- A company in a developed market (per MSCI market classification) with at least 10 board members or a market capitalisation of more than US$10bn, does not have 30% female board representation, or
- A company in a market where ethnic diversity data is available has not appointed, or disclosed plans to appoint, at least 1 director from an underrepresented ethnic background.
For UK companies, UBS expects the board to meet the requirements of the Hampton Alexander Review, which include a target of 33% representation of women on FTSE 350 boards.
UBS also encourages companies to develop a policy and implementation plan to increase diversity at board level, in senior positions and in the workforce more widely.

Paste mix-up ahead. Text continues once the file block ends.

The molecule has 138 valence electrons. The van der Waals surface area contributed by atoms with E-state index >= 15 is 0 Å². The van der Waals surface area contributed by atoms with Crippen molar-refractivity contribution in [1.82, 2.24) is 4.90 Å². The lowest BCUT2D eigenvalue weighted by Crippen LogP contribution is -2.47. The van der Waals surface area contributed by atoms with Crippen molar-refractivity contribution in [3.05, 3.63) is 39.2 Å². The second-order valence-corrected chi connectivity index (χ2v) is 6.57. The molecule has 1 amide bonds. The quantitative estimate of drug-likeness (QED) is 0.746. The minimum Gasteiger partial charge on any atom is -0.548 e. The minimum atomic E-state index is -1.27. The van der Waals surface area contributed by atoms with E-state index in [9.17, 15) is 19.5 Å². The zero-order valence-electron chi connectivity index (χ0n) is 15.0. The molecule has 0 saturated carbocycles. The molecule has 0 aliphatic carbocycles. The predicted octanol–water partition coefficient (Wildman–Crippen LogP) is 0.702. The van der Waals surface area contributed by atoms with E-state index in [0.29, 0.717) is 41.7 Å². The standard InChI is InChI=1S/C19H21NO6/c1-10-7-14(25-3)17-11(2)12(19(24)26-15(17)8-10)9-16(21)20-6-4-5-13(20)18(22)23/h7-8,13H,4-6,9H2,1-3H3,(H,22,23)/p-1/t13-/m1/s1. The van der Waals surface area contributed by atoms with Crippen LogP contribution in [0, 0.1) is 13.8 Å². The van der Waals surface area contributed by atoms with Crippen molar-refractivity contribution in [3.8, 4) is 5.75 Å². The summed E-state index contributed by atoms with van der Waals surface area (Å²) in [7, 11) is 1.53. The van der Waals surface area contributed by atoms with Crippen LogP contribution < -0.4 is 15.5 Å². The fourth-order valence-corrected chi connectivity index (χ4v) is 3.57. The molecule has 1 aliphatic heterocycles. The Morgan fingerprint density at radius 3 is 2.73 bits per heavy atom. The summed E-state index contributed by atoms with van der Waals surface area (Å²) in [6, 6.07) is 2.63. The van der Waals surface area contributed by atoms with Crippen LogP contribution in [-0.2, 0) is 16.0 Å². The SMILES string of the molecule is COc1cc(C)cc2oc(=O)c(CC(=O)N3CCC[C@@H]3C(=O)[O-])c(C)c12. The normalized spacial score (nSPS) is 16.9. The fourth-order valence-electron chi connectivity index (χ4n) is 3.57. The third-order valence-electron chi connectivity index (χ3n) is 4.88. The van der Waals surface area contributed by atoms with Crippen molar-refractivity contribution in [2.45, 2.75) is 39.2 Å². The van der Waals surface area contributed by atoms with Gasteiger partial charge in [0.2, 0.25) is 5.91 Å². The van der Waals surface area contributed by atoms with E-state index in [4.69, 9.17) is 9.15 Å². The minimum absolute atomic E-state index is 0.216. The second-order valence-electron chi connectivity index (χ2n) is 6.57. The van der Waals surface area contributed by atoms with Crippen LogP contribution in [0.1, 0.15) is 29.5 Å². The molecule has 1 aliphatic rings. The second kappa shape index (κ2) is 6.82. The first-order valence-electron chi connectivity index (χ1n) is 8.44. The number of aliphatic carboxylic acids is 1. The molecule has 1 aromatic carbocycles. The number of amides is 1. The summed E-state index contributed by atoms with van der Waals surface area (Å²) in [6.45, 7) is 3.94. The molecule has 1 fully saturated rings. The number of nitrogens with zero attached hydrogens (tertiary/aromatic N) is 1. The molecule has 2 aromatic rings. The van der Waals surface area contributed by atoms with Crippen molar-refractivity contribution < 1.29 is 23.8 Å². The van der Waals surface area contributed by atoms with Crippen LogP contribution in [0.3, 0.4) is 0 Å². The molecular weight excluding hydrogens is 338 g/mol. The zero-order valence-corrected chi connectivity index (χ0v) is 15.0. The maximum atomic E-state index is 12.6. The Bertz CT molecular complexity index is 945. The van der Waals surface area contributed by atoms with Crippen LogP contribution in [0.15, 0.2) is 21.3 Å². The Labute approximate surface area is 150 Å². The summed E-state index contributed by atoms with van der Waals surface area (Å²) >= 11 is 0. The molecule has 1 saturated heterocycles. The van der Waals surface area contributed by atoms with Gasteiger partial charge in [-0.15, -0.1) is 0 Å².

12 Jan 2022State Street Global Advisors (SSGA) will expect all holdings, across the globe, to have at least one woman director, beginning in the 2022 proxy season. This comes as an expansion of their board diversity policy that till date applied only to major indices in select markets around the world. The asset manager will also expect boards to comprise at least 30% women directors for companies in major indices in the US, Canada, UK, Europe, and Australia, from 2023. SSGA is prepared to vote against the board leader or Nominating Committee Chair of companies that fail to meet these expectations.
Ben Colton, Global Head of the Asset Stewardship Team, said that while many companies claim they cannot find qualified female director candidates, they actually just need to broaden their board nomination processes. He said, “We think it’s not a pipeline issue, it’s an access issue.”read the CEO’s letter here.
Fidelity International to vote against company management in developed markets that do not have at least 30% women on boards